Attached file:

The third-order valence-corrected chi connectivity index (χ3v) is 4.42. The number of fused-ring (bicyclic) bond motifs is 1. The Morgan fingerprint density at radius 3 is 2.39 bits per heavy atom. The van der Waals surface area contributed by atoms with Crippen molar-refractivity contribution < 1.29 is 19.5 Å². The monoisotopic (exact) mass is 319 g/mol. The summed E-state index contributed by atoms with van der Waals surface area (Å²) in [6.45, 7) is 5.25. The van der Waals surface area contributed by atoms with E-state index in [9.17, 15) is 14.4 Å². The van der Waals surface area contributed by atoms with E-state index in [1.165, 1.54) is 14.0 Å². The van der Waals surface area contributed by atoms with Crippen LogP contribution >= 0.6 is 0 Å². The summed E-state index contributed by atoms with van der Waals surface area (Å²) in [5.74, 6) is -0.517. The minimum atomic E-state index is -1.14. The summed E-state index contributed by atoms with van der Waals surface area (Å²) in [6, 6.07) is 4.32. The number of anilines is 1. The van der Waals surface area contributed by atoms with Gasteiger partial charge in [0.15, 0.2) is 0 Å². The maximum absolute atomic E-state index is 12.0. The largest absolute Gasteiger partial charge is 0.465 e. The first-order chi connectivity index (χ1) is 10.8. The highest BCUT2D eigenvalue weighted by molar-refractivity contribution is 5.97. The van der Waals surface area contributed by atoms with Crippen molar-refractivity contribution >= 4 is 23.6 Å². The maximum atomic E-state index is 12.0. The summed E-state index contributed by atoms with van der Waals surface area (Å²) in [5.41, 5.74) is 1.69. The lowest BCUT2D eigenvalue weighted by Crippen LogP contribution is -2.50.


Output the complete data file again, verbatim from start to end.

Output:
The third-order valence-corrected chi connectivity index (χ3v) is 4.42. The number of fused-ring (bicyclic) bond motifs is 1. The Morgan fingerprint density at radius 3 is 2.39 bits per heavy atom. The van der Waals surface area contributed by atoms with Crippen molar-refractivity contribution < 1.29 is 19.5 Å². The monoisotopic (exact) mass is 319 g/mol. The summed E-state index contributed by atoms with van der Waals surface area (Å²) in [6.45, 7) is 5.25. The van der Waals surface area contributed by atoms with E-state index in [9.17, 15) is 14.4 Å². The van der Waals surface area contributed by atoms with E-state index in [1.165, 1.54) is 14.0 Å². The van der Waals surface area contributed by atoms with Crippen LogP contribution >= 0.6 is 0 Å². The summed E-state index contributed by atoms with van der Waals surface area (Å²) in [5.74, 6) is -0.517. The minimum atomic E-state index is -1.14. The summed E-state index contributed by atoms with van der Waals surface area (Å²) in [6, 6.07) is 4.32. The number of anilines is 1. The van der Waals surface area contributed by atoms with Gasteiger partial charge in [0.15, 0.2) is 0 Å². The maximum absolute atomic E-state index is 12.0. The largest absolute Gasteiger partial charge is 0.465 e. The first-order chi connectivity index (χ1) is 10.8. The highest BCUT2D eigenvalue weighted by molar-refractivity contribution is 5.97. The van der Waals surface area contributed by atoms with Crippen molar-refractivity contribution >= 4 is 23.6 Å². The maximum atomic E-state index is 12.0. The summed E-state index contributed by atoms with van der Waals surface area (Å²) in [5.41, 5.74) is 1.69. The lowest BCUT2D eigenvalue weighted by Crippen LogP contribution is -2.50.